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44 Cards in this Set

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In protein-protein interaction what is bound on cell surface?
receptor bonded hormone (like adreniline for fight or flight response)
In what interaction is PKA? What does PKA stand for?
Protein-Protein, protein kinase A
1. Receptor binds hormone which 2. activates GTP binding protein 3.which activates adenyl cyclase 4.which mediates the reaction is the process of what?
Protein-protein interactions.
What is C?
What is R?
Where are these processes relevant?
C is the catalytic subunit of protein kinase A
R is the regulatory subunit that releases C when bound to cAMP
These processes happen in protein-protein interactions.
Glycogen phosphorase can be activated in minutes to make what for what?
ATP for muscles
C does what to many different proteins such as transcription factors, metabolic enzymes, etc.?
phosphorylate
cAMP-->AMP by what?
enzyme phosphodiesterase (inhibited by caffiene-like compounds)
What happens when there is a decrease in [cAMP]?
C re-associates with R and becomes inactive
Protein phosphates dephosphorylate what?
PKA substrates of another area of regulation
CREB is a transcription factor that does what?
when phospholated by PKA it binds to specific sequences in promoters of responsive genes to regulate transcription.
PKA phosphorylates Phosphorylase kinase and glycogen synthase to do what?
PKA makes Phosphorylase kinase active an glycogen synthase inactive
PKA phosphorylates Phosphorylase kinase and glycogen synthase to do what?
PKA makes Phosphorylase kinase active an glycogen synthase inactive
What activates glycogen phosphorylase ?
phosphoroylase kinase
Glycogen phosphorylase mediates the first step in glycolysis and ATP production which is
glycogen to glucose-1-phosphate
The activation of PKA promotes what? and inhibits what?
promotes glycolysis and inhibits glycogen synthesis
G proteins are slang for what?
GTP-binding proteins.
Guanine nucleotide binding are consider what?
binary switches for GTP-bound ON and GDP-bound OFF.
stimulation of exchange of GDP for GTP (from off to on) is activated by which protein?
GNRPs protein

Guanine Nucleotide Release Proteins(lacking guanine nucleotide next)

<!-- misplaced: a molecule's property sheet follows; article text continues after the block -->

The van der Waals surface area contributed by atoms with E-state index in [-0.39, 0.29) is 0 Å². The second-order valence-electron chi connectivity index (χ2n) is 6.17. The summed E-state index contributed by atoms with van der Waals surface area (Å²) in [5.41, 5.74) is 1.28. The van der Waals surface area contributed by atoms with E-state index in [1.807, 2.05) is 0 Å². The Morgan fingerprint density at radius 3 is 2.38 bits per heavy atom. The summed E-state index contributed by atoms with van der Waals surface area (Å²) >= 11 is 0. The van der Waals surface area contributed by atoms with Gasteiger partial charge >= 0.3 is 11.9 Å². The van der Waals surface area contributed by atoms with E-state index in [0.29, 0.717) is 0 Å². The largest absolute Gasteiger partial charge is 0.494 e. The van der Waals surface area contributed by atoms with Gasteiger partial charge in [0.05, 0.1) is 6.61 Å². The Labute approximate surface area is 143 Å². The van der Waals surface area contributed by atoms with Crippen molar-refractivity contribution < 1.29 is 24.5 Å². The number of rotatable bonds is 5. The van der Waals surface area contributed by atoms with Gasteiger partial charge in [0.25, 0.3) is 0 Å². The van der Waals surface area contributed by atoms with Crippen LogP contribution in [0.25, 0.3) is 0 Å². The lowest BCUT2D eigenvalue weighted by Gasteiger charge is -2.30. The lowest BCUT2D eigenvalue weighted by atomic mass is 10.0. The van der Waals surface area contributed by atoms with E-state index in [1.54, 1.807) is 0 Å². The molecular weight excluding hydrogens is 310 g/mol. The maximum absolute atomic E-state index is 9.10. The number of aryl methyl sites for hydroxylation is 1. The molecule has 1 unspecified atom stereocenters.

What protein is turned on to bind guanine nucleotide sites to turn the G-site on?
effector protein
GAPs stands for what? GAPs do what?
GTPase Activating Proteins, they convert bound GTP to GDP and PI and turn themselves off after interacting with the effector.
What are the three subunit classes in trimetric G-proteins?
alpha, beta, gamma
Which of the three membrane anchors do most of the work?
Alpha anchors
A common example of loe molecular weight GTP binding proteins associated with tumors is
ras is found in 30-50% of tumors in humans, other family members are rho, rab, ran
Why do proteins degrade? Which protein does not turn over?
Proteins degrade because they are starved for amino acids, histones don't turn over
How long do histones last? How about regulatory proteins? Which proteins are most targeted or destruction?
Histones (certain lens proteins) can last for years, regulatory proteins last for minutes to hours, damaged/misfolded/aged proteins are the most targeted for destruction
What are three ways proteins are recognized to be destroyed?
1. exposed hydrophobic domains
2. N-termini correlate with degregation
3. destruct box aa concentration
Destruct box PEST hypothesis is what?
sequence rich in Pro, Glu, Ser, Thr
Pro, Glu, Ser, Thr maybe the site of phosphorylation involved in what?
Degregation, clone and mutate,
or mutate and delete to find rate
ubiquitin does what?
conjugates enzymes in the protein destruction process
What does ubiquitin ligase do?
Adds more ubiquitin and makes a polyubiquitin chain and convalently attaches a side chain of lymine to make a branch chain polypeptide
What continues to be polynuclated on a polynucleated substate
ubiquitin
What is the destruction machinery what takes place there?
the Proteosome is where proteolous takes place
What are five basics of the Proteosome?
1. large (26S) complex in cyto,
2. recognizes polyubiquitin- conjugated proteins,
3. feeds proteins through with ATP-dependant unfoldase (sent to core of proteosome)
4. ubiquitin is released to be reused (cleaved off )
5. protein degregation down to aa and small pepties
Immunity regulation includes what two things
degradation and protein-protein interaction
In B-lymphocytes NF-kB is what?
an inactive transcription factor that binds IkB in the cytoplasm
Activation of a protein kinase that phosphorylates IkB happens in what kind of cell?
B-cells (antigen-presenting cells)
Phosphorylated IkB is targeted by what?
ubiquitin-conjugating enzymes
What produces signaling proteins which are released into the blood to activate T-cells?
NF-kB translocates to the nucleous to activate these genes to produce the proteins.
What produces signaling proteins which are released into the blood to activate T-cells?
NF-kB translocates to the nucleous to activate these genes to produce the proteins.
What produces signaling proteins which are released into the blood to activate T-cells?
NF-kB translocates to the nucleous to activate these genes to produce the proteins.
By binding a calcium-binding protein called calmodulin a phosphatase is activated when what happens?
T-cells become activated
By binding a calcium-binding protein called calmodulin a phosphatase is activated when what happens?
T-cells become activated
By binding a calcium-binding protein called calmodulin a phosphatase is activated when what happens?
T-cells become activated
What produces signaling proteins which are released into the blood to activate T-cells?
NF-kB translocates to the nucleous to activate these genes to produce the proteins.